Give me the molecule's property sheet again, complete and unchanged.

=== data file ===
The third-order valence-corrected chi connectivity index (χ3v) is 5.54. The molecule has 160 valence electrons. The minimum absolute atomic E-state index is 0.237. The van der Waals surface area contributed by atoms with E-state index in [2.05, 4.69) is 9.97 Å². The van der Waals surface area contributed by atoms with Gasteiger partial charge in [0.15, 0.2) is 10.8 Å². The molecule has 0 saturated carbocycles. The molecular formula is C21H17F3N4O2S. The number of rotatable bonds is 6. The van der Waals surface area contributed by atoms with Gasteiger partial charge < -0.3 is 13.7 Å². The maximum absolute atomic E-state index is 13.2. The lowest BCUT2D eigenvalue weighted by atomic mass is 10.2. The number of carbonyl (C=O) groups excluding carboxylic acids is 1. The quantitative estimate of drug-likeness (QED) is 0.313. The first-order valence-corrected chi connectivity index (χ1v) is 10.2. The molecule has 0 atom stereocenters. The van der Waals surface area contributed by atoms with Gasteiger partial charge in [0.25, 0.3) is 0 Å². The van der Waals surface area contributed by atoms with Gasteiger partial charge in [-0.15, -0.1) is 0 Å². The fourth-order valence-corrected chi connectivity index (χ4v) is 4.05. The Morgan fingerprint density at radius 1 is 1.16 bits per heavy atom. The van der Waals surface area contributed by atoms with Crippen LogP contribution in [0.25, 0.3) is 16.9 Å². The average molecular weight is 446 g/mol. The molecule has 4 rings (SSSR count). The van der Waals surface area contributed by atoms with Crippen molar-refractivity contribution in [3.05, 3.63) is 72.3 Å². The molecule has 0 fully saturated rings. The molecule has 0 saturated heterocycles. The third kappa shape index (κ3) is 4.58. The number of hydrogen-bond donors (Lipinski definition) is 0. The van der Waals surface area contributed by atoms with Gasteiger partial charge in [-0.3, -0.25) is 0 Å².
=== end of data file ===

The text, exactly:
The third-order valence-corrected chi connectivity index (χ3v) is 5.54. The molecule has 160 valence electrons. The minimum absolute atomic E-state index is 0.237. The van der Waals surface area contributed by atoms with E-state index in [2.05, 4.69) is 9.97 Å². The van der Waals surface area contributed by atoms with Gasteiger partial charge in [0.15, 0.2) is 10.8 Å². The molecule has 0 saturated carbocycles. The molecular formula is C21H17F3N4O2S. The number of rotatable bonds is 6. The van der Waals surface area contributed by atoms with Gasteiger partial charge < -0.3 is 13.7 Å². The maximum absolute atomic E-state index is 13.2. The lowest BCUT2D eigenvalue weighted by atomic mass is 10.2. The number of carbonyl (C=O) groups excluding carboxylic acids is 1. The quantitative estimate of drug-likeness (QED) is 0.313. The first-order valence-corrected chi connectivity index (χ1v) is 10.2. The molecule has 0 atom stereocenters. The van der Waals surface area contributed by atoms with Gasteiger partial charge in [0.25, 0.3) is 0 Å². The van der Waals surface area contributed by atoms with Gasteiger partial charge in [-0.15, -0.1) is 0 Å². The fourth-order valence-corrected chi connectivity index (χ4v) is 4.05. The Morgan fingerprint density at radius 1 is 1.16 bits per heavy atom. The van der Waals surface area contributed by atoms with Crippen LogP contribution in [0.25, 0.3) is 16.9 Å². The average molecular weight is 446 g/mol. The molecule has 4 rings (SSSR count). The van der Waals surface area contributed by atoms with Crippen molar-refractivity contribution in [3.05, 3.63) is 72.3 Å². The molecule has 0 fully saturated rings. The molecule has 0 saturated heterocycles. The third kappa shape index (κ3) is 4.58. The number of hydrogen-bond donors (Lipinski definition) is 0. The van der Waals surface area contributed by atoms with Gasteiger partial charge in [-0.3, -0.25) is 0 Å².